Ag drafted bill’s language barring release of voter database for civil litigation discovery requests raid 1 data recovery

Edwards’ comments came in an interview after six Republican members of a House-Senate committee of conference agreed on language the House had added earlier this month to Senate Bill 527, which began as a measure to broaden the eligibility for absentee voting if a weather emergency is anticipated for Election Day.

The move by the conference committee came as the attorney general’s office is asking the state Supreme Court to block a lower court’s order that the state’s entire electronic voter database be turned over to parties challenging a 2017 law, known as Senate Bill 3, which tightens voter registration requirements.

Top Republicans conferees said the move was not related to the case. They said it was instead a response to concerns voiced by Granite Staters when Secretary of State William Gardner last year prepared to send public information about voters to President Donald Trump’s now-defunct voter fraud commission.

That information was never sent and the commission eventually shut down.

The lone Democrat on the seven-member committee of conference, Senate Minority Leader Jeff Woodburn, said the move was clearly related to the Senate Bill 3 litigation and refused to sign off on the conference report. Woodburn will soon be replaced by a Republican, who will presumably sign off and move the bill to the Senate and House for final approval, and then to Gov. Chris Sununu.

The amendment states that the statewide voter database contains “highly confidential information” and that the Legislature believes that “this information must be protected and shall not be disclosed” except as specifically set out in state law, and “never in response to a subpoena or civil litigation discovery request.”

As WMUR reported earlier this month, Superior Court Judge Charles Temple granted a request by the plaintiff League of Women Voters and New Hampshire Democratic Party that the state make available to them all information in the state’s centralized voter registration database.

The database contains detailed information about voters, including dates of birth, driver’s license numbers, the last four digits of Social Security numbers, party affiliations, places of birth and naturalization information. It includes whether a voter registered 30 days or less prior to an election, whether the voter provided evidence of domicile when registering or afterward, and for voters who did not immediately provide proof of domicile, information they promised to provide on domicile affidavits.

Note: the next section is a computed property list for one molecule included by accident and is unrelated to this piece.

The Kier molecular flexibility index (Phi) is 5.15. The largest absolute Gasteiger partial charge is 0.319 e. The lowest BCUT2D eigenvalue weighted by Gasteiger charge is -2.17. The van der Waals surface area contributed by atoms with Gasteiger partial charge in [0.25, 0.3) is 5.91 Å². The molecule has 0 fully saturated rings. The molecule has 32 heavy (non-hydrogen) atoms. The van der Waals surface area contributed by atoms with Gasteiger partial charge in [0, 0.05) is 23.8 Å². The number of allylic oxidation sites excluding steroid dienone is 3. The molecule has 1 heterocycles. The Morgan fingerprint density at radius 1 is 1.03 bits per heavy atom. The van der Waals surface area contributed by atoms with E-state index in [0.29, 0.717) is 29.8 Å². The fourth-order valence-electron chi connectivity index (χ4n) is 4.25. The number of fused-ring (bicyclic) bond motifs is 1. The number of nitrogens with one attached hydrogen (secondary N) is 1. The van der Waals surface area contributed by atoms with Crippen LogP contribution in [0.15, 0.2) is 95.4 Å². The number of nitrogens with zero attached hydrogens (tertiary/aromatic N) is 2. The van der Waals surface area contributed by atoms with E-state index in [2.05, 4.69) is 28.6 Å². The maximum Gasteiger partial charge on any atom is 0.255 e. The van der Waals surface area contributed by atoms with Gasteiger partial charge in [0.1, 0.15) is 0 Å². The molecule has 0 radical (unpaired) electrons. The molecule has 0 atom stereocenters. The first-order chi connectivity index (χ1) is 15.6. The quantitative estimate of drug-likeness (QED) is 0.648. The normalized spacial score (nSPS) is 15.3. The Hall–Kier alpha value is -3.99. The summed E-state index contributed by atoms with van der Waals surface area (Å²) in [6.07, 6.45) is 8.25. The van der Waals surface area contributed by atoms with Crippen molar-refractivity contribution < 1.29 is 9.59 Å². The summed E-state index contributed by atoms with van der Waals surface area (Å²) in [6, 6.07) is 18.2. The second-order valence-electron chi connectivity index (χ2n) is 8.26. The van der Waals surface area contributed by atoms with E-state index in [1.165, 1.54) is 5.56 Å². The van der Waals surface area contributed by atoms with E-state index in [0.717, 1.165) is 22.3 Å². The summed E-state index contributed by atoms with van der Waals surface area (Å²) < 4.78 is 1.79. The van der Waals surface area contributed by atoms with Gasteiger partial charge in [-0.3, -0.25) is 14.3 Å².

The plaintiffs argued that they needed the entire database to support their case that Senate Bill 3 imposes an unconstitutional restriction on the right to vote and is an attempt to suppress voting by some people who are more likely to vote for Democrats. The plaintiffs said they want the data so their expert can “perform individual voter-level analyses that he can use to provide the court with information about who is burdened by Senate Bill 3, as well as the scope of those burdens.” The plaintiffs said the information would be encrypted and tightly protected.

But the attorney general’s office asked the state Supreme Court to block the lower court judge’s order by invoking “original jurisdiction.” The office argued that the database information is private under state law and that the Superior Court judge is requiring state officials to “commit a crime in order to release this information to the plaintiffs.”

At the committee of conference meeting, Sen. Regina Birdsell, R-Hampstead, chair of the Senate Election Law Committee, introduced a further change, accepted by all conferees with the exception of Woodburn, to have the ban on the release of the data take effect upon passage of the bill, rather than on Jan. 1, 2019, as the amendment previously stated.

“Since the issue of database privacy has come up, the secretary of state’s office has received written requests from voters to be taken off the voter rolls for fear of this type of disclosure,” said Rep. Barbara Griffin, R-Goffstown, who chairs the House Election Law Committee. “I think that on behalf of our citizens, we should be doing everything we can to make it clear that this information will be protected as soon as possible.”

But Woodburn said, “There is a current case going on and this would put a roadblock in terms of them being able to proceed. A lot of us want this privacy and that’s why we were against the Trump voter fraud commission and New Hampshire releasing the information to them. I understand that this would now put us in a position where we would be putting a thumb on the scale and trying to block the release of highly protected information to settle a court case.”

But Birdsell said that when the Trump commission was active, “There was a huge outcry from individuals who were concerned that even though they were only releasing the information that was public information, they didn’t want their information out there. And this certifies to them that we are trying to protect their confidential information.”